The documents offer a behind-the-scenes view of Boston labor leaders and tactics used to win construction jobs for their members. A central figure in the investigation appears to be Anthony Perrone, who in 2012 was a leader of the Laborers’ union, Local 22, in Malden. Laborers’ tasks include demolition, cleanup, and other labor on job sites.
It was in conversations with Perrone that Walsh is heard on the wiretap discussing AvalonBay, according to the documents.
On a call recorded in February 2012, Perrone speaks about blocking a proposed AvalonBay high-rise on Stuart Street in Boston, though the documents do not say why. In response, Walsh tells Perrone that to delay the project they would need Local 22’s business manager, Louis Mandarini , to call then-Mayor Thomas M. Menino.
Mandarini said he did not call Menino, the documents say. Mandarini recently testified before the grand jury with immunity, according to the people familiar with the case. Mandarini did not respond to phone and e-mail messages seeking comment. Menino did not run for reelection in 2013, the year Walsh won the job; Menino died in 2014.
The documents show that the effort to persuade AvalonBay to use union labor in Somerville continued in the autumn of 2012, when Perrone organized a lunch with Chris Berardi, president of JDC Demolition Company Inc.
Berardi knew AvalonBay senior vice president Scott Kinter, and Perrone hoped he could help arrange a meeting with Kinter.
Berardi has testified before the grand jury with immunity, according to the documents and people with knowledge of the investigation. He declined to speak with reporters who visited his Gerard Street office, and has not responded to phone messages.
Berardi, Perrone, and Walsh subsequently met at Santarpio’s Pizza to discuss speaking to Kinter about using union labor in Somerville, according to the documents. Berardi said Kinter later “agreed to put two or three union guys on” in Somerville.
On Oct. 1, 2012, the Avalon project on Stuart Street was scheduled to come before the Boston Zoning Board of Appeal. The day before the vote, Walsh and Perrone discussed strategy again, in a second call recorded by investigators. Perrone refers to Kinter with a crude term and says, “He thinks everybody is stupid.”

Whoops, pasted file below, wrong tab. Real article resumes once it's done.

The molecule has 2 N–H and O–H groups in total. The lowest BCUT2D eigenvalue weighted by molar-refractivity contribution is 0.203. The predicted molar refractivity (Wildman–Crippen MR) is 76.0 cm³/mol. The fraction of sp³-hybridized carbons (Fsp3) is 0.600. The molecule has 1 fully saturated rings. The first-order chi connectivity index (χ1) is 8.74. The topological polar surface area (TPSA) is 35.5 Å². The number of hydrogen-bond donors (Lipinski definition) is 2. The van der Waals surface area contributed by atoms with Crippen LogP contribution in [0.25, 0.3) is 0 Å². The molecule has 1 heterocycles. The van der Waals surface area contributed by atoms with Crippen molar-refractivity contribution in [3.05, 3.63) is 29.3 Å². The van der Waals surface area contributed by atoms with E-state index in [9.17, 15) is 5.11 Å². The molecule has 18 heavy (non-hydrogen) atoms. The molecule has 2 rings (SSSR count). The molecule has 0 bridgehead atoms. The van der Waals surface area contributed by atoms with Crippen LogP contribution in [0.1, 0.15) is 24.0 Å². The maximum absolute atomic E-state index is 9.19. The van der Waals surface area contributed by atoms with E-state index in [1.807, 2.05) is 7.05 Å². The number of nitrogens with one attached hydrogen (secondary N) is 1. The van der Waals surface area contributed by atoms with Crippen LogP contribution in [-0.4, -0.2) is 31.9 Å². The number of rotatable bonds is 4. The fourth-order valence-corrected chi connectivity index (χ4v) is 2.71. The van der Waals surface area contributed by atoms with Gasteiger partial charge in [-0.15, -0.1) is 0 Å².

Walsh responds: “Tomorrow, do me a favor and have Lou [Mandarini] call the mayor’s office because AvalonBay is on the docket for 45 Stuart Street. We want him to get it thrown off the docket at the ZBA.”
Walsh also says that he told Kinter that if he didn’t go union in Somerville they would knock his project off the zoning board’s docket in Boston, the documents say. Walsh does not specify who “they” refers to.
Last month, labor leader Mark Fortune — a member of the Boston Zoning Board of Appeal and, at the time, Walsh’s second-in-command at the building trades — testified with immunity before the grand jury, according to the documents and people familiar with the case.
A Globe reporter saw Fortune on the day of his testimony, Oct. 20, at the John Joseph Moakley federal courthouse, where the grand jury sits.
Fortune referred questions to his lawyer, Tracy A. Miner , who did not respond to several phone messages. Miner said in April that Fortune “absolutely denies ever using his position on the Zoning Board of Appeal inappropriately.”
That same day at federal court, a Globe reporter also saw Michael P. Monahan, an international vice president of the International Brotherhood of Electrical Workers. Monahan, who served on the zoning board in 2012, was there to testify with immunity, according to the documents and people familiar with the case.
According to an audio recording of the Oct. 2, 2012, zoning board meeting, Monahan asked AvalonBay if it had selected a general contractor for its Stuart Street project. Not yet, an AvalonBay representative said, but the workforce would be “100 percent union labor.”
Monahan then said, “It doesn’t tie into this project, but while I have you here, how about Somerville?”
His answer: “There are some union and some nonunion subcontractors.”
Moments later, Monahan made a motion in favor of the Stuart Street project and the zoning board voted to approve the permit.
Prosecutors are investigating whether Monahan’s question about Somerville was part of the effort to pressure AvalonBay, according to the documents. Monahan’s lawyer, George C. McMahon , said his client wanted insight into staffing projections and never pressured AvalonBay.